The fact is, middle-class working families aren’t wrong to feel left behind. Median wages have been stagnating. Jobs are becoming more precarious, pensions uncertain, housing, childcare, and education harder to afford. These are the wrenching human consequences, the growing pains, if you will, of the great transformative forces of the past 40 years — the technology revolution and globalization.

Now, of the two, technology is having the greatest impact. But even free traders like me need to recognize that globalization has contributed as well. So, what’s the answer?

I think we are agreed that it is not, as the Luddites unsuccessfully proposed at the start of the Industrial Revolution, to stop the march of technology. We all love our smartphones too much.

When it comes to trade though, we do need to introduce labor standards with real teeth as Canada and the EU have done in our free trade agreement, and as we are discussing as part of our ongoing NAFTA modernization negotiations. It is long past time to bring the WTO up to date with the realities of 2018 and beyond. We need to seriously address non-tariff barriers to trade and force technology transfers.

However, and overwhelmingly, the chief answer to the legitimate grievances of the middle class lies in domestic policies.

The middle class and people working hard to join it need the security that comes from educationing your youth, health care for your family, good jobs for your children, and dignity in your retirement.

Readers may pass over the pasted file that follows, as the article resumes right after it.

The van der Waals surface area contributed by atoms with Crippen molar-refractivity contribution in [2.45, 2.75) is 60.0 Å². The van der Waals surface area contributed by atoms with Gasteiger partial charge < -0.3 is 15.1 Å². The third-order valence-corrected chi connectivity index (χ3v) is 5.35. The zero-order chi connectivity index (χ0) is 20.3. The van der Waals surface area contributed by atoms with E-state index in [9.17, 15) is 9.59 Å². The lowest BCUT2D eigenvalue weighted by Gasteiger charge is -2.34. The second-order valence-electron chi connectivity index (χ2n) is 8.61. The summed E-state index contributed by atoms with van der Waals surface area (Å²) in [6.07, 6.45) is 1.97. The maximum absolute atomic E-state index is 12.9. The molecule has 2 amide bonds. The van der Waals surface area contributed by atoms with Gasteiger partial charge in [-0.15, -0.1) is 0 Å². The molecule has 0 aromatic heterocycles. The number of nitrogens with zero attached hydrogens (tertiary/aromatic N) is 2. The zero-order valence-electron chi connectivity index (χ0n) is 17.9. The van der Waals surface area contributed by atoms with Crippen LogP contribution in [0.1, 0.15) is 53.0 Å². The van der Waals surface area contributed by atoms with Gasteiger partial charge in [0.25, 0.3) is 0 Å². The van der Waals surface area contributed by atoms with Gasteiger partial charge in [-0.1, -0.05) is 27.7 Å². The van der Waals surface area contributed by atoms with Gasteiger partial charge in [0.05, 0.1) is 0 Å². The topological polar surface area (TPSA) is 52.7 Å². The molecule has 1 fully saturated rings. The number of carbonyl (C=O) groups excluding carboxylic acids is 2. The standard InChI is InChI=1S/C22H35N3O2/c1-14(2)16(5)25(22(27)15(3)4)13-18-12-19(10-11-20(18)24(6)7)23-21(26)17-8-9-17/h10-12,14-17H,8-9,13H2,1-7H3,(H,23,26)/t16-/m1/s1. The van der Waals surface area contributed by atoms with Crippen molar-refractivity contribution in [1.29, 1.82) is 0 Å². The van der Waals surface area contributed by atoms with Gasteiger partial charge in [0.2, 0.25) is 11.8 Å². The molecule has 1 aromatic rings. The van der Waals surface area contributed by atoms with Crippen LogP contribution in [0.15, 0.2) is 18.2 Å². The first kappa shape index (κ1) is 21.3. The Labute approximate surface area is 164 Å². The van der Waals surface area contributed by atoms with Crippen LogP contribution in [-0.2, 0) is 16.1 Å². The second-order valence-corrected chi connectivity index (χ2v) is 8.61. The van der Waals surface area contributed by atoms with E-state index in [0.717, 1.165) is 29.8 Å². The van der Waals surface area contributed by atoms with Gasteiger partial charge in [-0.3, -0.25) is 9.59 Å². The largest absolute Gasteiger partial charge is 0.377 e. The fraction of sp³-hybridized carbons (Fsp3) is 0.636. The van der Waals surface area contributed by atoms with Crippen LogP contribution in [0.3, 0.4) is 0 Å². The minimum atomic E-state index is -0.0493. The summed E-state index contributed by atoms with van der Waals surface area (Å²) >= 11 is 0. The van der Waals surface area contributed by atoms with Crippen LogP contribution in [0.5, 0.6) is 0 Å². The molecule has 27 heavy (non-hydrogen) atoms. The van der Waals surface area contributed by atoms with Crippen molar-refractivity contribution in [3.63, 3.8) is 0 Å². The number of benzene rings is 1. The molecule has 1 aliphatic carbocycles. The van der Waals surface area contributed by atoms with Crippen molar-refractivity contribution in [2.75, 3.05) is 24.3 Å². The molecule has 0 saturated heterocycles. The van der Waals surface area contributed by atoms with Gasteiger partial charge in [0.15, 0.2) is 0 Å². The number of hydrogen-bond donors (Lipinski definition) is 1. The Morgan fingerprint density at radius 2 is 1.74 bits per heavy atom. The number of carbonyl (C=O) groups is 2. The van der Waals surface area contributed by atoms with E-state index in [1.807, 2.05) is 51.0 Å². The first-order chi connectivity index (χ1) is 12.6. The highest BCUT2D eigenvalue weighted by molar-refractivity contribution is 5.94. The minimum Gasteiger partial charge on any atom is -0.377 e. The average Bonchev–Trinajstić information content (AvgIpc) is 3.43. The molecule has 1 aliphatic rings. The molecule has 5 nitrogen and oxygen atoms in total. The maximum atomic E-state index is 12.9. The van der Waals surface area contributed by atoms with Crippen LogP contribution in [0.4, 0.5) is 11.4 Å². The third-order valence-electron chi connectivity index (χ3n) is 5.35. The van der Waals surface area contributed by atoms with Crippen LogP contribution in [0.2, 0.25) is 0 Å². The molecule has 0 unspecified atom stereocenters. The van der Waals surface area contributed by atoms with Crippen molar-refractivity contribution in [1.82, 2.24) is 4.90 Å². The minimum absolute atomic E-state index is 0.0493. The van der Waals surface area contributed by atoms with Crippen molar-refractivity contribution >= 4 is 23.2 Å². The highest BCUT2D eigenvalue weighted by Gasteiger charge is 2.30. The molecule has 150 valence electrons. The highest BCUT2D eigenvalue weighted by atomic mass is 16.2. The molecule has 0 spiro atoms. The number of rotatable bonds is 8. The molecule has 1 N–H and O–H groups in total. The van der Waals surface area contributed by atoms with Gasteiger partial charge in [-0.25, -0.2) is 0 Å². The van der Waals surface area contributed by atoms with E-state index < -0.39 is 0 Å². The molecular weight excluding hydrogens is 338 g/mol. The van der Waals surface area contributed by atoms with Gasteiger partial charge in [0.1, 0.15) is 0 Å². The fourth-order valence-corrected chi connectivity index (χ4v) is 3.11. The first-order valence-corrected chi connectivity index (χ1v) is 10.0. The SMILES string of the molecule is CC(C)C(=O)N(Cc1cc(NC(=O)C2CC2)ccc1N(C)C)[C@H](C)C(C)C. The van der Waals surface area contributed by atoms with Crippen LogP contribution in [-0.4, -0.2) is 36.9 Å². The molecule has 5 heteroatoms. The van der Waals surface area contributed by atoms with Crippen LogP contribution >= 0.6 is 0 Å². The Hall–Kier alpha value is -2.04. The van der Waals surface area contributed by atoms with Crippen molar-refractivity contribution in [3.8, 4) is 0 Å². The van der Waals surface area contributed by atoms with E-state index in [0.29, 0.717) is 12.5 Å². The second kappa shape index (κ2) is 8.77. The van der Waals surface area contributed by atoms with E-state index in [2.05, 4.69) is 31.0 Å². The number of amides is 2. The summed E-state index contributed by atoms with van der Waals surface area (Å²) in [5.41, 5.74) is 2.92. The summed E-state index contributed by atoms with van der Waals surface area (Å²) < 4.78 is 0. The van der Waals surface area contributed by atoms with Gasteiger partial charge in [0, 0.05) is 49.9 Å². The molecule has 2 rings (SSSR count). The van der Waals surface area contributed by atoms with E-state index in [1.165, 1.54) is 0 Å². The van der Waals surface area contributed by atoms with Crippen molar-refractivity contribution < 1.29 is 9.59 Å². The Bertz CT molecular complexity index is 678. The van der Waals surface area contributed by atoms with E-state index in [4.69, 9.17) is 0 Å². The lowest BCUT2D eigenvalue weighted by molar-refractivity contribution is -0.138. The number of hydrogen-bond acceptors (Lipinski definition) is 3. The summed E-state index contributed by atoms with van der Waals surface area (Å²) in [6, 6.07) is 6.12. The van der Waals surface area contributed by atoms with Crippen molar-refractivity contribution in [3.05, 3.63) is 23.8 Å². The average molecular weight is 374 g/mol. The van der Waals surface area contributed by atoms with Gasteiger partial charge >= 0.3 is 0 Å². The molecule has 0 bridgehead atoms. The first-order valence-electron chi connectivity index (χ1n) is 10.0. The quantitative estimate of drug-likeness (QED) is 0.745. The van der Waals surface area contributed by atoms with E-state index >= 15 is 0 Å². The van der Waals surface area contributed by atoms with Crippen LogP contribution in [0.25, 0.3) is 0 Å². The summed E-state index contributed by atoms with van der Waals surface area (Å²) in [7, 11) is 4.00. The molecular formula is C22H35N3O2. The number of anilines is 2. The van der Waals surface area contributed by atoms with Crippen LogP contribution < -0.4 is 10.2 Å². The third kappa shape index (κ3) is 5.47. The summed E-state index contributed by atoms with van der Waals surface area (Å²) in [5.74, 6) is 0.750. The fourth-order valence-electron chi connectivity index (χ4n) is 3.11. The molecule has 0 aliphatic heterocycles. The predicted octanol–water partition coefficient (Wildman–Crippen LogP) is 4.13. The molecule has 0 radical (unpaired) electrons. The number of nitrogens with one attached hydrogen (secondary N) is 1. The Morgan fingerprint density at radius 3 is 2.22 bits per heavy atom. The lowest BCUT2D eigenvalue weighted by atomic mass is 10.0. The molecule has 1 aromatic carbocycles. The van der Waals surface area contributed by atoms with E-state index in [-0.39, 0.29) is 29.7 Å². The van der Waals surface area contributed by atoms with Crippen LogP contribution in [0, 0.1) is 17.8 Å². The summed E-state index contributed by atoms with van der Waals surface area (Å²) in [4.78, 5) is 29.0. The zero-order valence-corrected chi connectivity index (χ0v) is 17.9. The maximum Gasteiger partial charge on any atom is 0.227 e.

We need to think about what the jobs of the future for our citizens will be, and ensure that those jobs will pay a living wage and that our people have the skills to do them. Perhaps most importantly, and this is work that would benefit from international cooperation, in a 21st century in which capital is global but social welfare is national, we need to ensure that each of our countries has the durable tax base necessary to support the 99 percent.

(applause)

But setting our own house in order is just one part of the struggle. The truth is that authoritarianism is on the march and it’s time for liberal democracy to fight back. To do that, we need to raise our game.

One device strongmen use to justify their rule is the Soviet trick of whataboutism. The strategy of false moral equivalency which holds that because democracies are inevitably imperfect, they lack the moral authority to criticize authoritarian regimes.